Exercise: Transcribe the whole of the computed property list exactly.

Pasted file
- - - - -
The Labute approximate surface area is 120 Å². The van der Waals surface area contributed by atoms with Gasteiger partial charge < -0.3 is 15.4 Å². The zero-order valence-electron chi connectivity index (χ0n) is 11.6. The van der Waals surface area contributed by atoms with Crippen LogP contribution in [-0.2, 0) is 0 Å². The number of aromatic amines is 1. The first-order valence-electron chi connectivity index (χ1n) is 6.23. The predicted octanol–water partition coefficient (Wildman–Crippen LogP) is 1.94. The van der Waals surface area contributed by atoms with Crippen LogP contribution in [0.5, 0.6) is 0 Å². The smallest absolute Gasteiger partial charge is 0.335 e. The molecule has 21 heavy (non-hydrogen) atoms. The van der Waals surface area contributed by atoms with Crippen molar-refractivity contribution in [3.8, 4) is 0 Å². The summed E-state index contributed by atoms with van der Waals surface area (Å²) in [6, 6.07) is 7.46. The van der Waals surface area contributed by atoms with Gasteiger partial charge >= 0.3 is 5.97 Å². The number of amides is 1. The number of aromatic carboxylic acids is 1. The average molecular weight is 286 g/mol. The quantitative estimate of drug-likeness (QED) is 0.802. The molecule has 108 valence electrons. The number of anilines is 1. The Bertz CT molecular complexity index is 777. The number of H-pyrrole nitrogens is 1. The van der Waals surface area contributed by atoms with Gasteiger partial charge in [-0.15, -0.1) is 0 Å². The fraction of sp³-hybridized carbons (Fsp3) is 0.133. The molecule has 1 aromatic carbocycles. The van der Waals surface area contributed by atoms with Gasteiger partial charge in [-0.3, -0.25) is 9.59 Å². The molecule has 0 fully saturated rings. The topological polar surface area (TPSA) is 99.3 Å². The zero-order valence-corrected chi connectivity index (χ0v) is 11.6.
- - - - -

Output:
The Labute approximate surface area is 120 Å². The van der Waals surface area contributed by atoms with Gasteiger partial charge < -0.3 is 15.4 Å². The zero-order valence-electron chi connectivity index (χ0n) is 11.6. The van der Waals surface area contributed by atoms with Crippen LogP contribution in [-0.2, 0) is 0 Å². The number of aromatic amines is 1. The first-order valence-electron chi connectivity index (χ1n) is 6.23. The predicted octanol–water partition coefficient (Wildman–Crippen LogP) is 1.94. The van der Waals surface area contributed by atoms with Crippen LogP contribution in [0.5, 0.6) is 0 Å². The smallest absolute Gasteiger partial charge is 0.335 e. The molecule has 21 heavy (non-hydrogen) atoms. The van der Waals surface area contributed by atoms with Crippen molar-refractivity contribution in [3.8, 4) is 0 Å². The summed E-state index contributed by atoms with van der Waals surface area (Å²) in [6, 6.07) is 7.46. The van der Waals surface area contributed by atoms with Gasteiger partial charge >= 0.3 is 5.97 Å². The number of amides is 1. The number of aromatic carboxylic acids is 1. The average molecular weight is 286 g/mol. The quantitative estimate of drug-likeness (QED) is 0.802. The molecule has 108 valence electrons. The number of anilines is 1. The Bertz CT molecular complexity index is 777. The number of H-pyrrole nitrogens is 1. The van der Waals surface area contributed by atoms with Gasteiger partial charge in [-0.15, -0.1) is 0 Å². The fraction of sp³-hybridized carbons (Fsp3) is 0.133. The molecule has 1 aromatic carbocycles. The van der Waals surface area contributed by atoms with Gasteiger partial charge in [-0.3, -0.25) is 9.59 Å². The molecule has 0 fully saturated rings. The topological polar surface area (TPSA) is 99.3 Å². The zero-order valence-corrected chi connectivity index (χ0v) is 11.6.